Let's get the big one. I'm on my tablet tapping away with my thumbs because my computer was stolen. I've spent enough time on all the details of what I found so I'll just say that I only lost my computer, I'm lucky my backup drive and iPod which were also on my desk were still there (though I wished I'd synced my Dropbox and backed up more recently), the school has offered to help partly pay for a new one, and we're looking at options for the security and living situation of future volunteers. Aside from moments where I can't sleep because of a noise or heightened awareness when I come home and look to see if anything is different, I'm fine. I feel safe, it was partly my mistake for not locking the second door and changing the battery in my security camera so I'm extra careful about those now. I lso feel that since my computer was already taken well...they got what they wanted?
On a happier note, I found a Tai Chi instructor and I've made arrangements for weekly lessons. I decided to go with Yang style. I always thought I'd really want Chen style, which the instructor also teaches but both were quite hypnotizing and I started thinking that a style with emphasis on consistently slow and even movements may suit me better than alternating soft and hard movements. I may still try out Chen style, I think it would be valuable to learn about the oldest style which still retains more of the martial aspect of Tai Chi. The instructor was very nice, very direct, and very patient. He had short white hair, but a very youthful face. He even gave me a ride home and I enjoyed the cherry blossoms on the west bank of the river.
I also made a new friend. I haven't known him long, but it's a friendship I find myself valuing more and more for so many reasons. For one, I sense that he initially asked to exchange WeChat information to see if there was any romantic potential. We struggled to communicate through WeChat messages as I realized that I prefer written words so that I don't mishear anything, but he couldn't read Mandarin and was limited to leaving me voice messages. I went back to the grilled lamb cart downtown where he works and worried a little about whether I invited some pushy new creep into my life or if I'd get some thing about cold women like times when I've tried to express my disinterest in a romantic relationship. He asked me directly if I wanted a boyfriend. Not being able to explain that I'm not against it but it's not my top priority, or that it's easier for me to be friends and build trust over time, or list off any of the disgusting experiences I've had while traveling alone, I just said "I understand the question, but I don't know how to say it..." He gave a small nod and didn't push. It made me so happy when I realized I wasn't going to have anything on my hands like the man in Switzerland who told me how much he missed his good Japanese girlfriend and put his hand on my leg when I just wanted my train home. Or the man who asked if "horse penis" was a turn on the first time I went to Scotland. No demands, no anger, no shaming. I felt myself opening a little more and asked where he was from. "Hotan" he answered. I asked about his ethnicity, not wanting to make assumptions and he carefully said "Uyghur". As I spoke I realized that despite the large difference in circumstances between an American in Zhuzhou teaching spoken English and a man from Hotan selling lamb kawwap in Zhuzhou, what I did share with him was a language in which neither of us were native speakers. He knew 3 things in English and I knew pretty much nothing about the Uyghur language, but I knew what it was like to be far away from home and being proficient enough in another language to get by. He asked me if America was beautiful and if Zhuzhou was beautiful. It seemed that even if I wasn't sure about anything romantically, we both wanted to know enough about each other to not break ties. I kind of liked that since we were both limited to simple Chinese, we were forced to speak directly and be as clear as possible. I decided to try reaching out a little more and taught myself to say "hello" in Uyghur (yaxshimusiz) the next time I saw him.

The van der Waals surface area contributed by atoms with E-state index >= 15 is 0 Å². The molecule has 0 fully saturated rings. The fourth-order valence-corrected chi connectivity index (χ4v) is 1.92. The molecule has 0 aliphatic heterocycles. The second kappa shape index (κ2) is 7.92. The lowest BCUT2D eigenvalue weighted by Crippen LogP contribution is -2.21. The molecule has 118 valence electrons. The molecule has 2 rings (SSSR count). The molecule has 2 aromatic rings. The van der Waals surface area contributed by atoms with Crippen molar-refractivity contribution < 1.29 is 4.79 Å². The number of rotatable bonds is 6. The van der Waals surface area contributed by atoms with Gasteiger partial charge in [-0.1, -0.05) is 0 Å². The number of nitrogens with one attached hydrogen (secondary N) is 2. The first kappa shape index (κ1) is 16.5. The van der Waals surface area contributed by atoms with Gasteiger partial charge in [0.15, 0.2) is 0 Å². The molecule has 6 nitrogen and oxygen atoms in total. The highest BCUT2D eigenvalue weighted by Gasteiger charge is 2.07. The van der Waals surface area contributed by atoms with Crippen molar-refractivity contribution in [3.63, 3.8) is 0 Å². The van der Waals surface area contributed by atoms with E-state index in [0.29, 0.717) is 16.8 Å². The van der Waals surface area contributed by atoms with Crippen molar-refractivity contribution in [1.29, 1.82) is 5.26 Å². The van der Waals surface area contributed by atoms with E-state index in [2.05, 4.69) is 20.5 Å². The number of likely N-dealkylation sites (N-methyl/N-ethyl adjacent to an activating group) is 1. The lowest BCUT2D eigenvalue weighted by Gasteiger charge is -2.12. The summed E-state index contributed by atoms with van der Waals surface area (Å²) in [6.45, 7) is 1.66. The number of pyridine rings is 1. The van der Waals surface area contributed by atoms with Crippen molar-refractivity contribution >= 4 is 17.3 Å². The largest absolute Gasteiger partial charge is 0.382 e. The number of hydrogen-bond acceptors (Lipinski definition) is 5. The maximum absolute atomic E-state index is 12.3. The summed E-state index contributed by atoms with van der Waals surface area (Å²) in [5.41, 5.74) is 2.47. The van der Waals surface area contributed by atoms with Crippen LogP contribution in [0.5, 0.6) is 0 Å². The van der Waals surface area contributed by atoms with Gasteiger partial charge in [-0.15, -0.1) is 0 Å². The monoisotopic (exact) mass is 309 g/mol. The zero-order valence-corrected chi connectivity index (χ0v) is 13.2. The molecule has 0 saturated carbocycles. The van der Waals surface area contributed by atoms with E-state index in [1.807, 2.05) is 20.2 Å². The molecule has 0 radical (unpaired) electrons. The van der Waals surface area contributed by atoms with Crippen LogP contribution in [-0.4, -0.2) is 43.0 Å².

I've found myself opening up a little more each time. Despite my concerns about looking like a ticket to America and some of my past experiences being alone in another country, he's never laid a finger on me or done anything inappropriate. I've also wondered to what extent my physical appearance has played a part in all this. I didn't get the usual run of questions about being American while looking Asian, but P. doesn't resemble what most people think of when you talk about Chinese people. I haven't mentioned I'm mostly of Han descent and I've never been asked. But this whole experience has made me happy. I've learned some complicated lessons while in China, and to bear this in mind while also becoming friends with someone else who is away from home and trying to get around on a limited vocabulary just makes it all seems so special.
To think you can make a friendship from a handful of words in a language native to neither of you. I don't know where I will be this time next year, but this is a lesson and a relationship I want to keep close to myself and remember what simple things are still possible in a complicated world.